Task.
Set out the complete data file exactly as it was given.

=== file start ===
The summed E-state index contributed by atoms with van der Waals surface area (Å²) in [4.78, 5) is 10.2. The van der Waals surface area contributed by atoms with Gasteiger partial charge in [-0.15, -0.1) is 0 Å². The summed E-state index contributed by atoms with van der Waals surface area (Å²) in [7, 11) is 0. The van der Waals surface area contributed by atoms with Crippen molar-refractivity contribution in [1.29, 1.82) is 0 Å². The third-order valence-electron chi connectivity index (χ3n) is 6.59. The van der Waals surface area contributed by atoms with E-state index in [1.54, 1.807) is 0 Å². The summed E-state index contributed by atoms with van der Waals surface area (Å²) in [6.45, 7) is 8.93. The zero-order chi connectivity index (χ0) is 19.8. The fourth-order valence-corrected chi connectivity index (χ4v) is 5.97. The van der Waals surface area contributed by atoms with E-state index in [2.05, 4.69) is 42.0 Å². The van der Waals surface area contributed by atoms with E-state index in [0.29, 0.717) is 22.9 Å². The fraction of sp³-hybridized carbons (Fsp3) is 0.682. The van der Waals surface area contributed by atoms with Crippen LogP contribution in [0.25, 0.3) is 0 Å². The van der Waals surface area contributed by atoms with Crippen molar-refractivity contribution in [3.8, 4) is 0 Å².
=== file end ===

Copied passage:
The summed E-state index contributed by atoms with van der Waals surface area (Å²) in [4.78, 5) is 10.2. The van der Waals surface area contributed by atoms with Gasteiger partial charge in [-0.15, -0.1) is 0 Å². The summed E-state index contributed by atoms with van der Waals surface area (Å²) in [7, 11) is 0. The van der Waals surface area contributed by atoms with Crippen molar-refractivity contribution in [1.29, 1.82) is 0 Å². The third-order valence-electron chi connectivity index (χ3n) is 6.59. The van der Waals surface area contributed by atoms with E-state index in [1.54, 1.807) is 0 Å². The summed E-state index contributed by atoms with van der Waals surface area (Å²) in [6.45, 7) is 8.93. The zero-order chi connectivity index (χ0) is 19.8. The fourth-order valence-corrected chi connectivity index (χ4v) is 5.97. The van der Waals surface area contributed by atoms with E-state index in [2.05, 4.69) is 42.0 Å². The van der Waals surface area contributed by atoms with E-state index in [0.29, 0.717) is 22.9 Å². The fraction of sp³-hybridized carbons (Fsp3) is 0.682. The van der Waals surface area contributed by atoms with Crippen LogP contribution in [0.25, 0.3) is 0 Å². The van der Waals surface area contributed by atoms with Crippen molar-refractivity contribution in [3.8, 4) is 0 Å².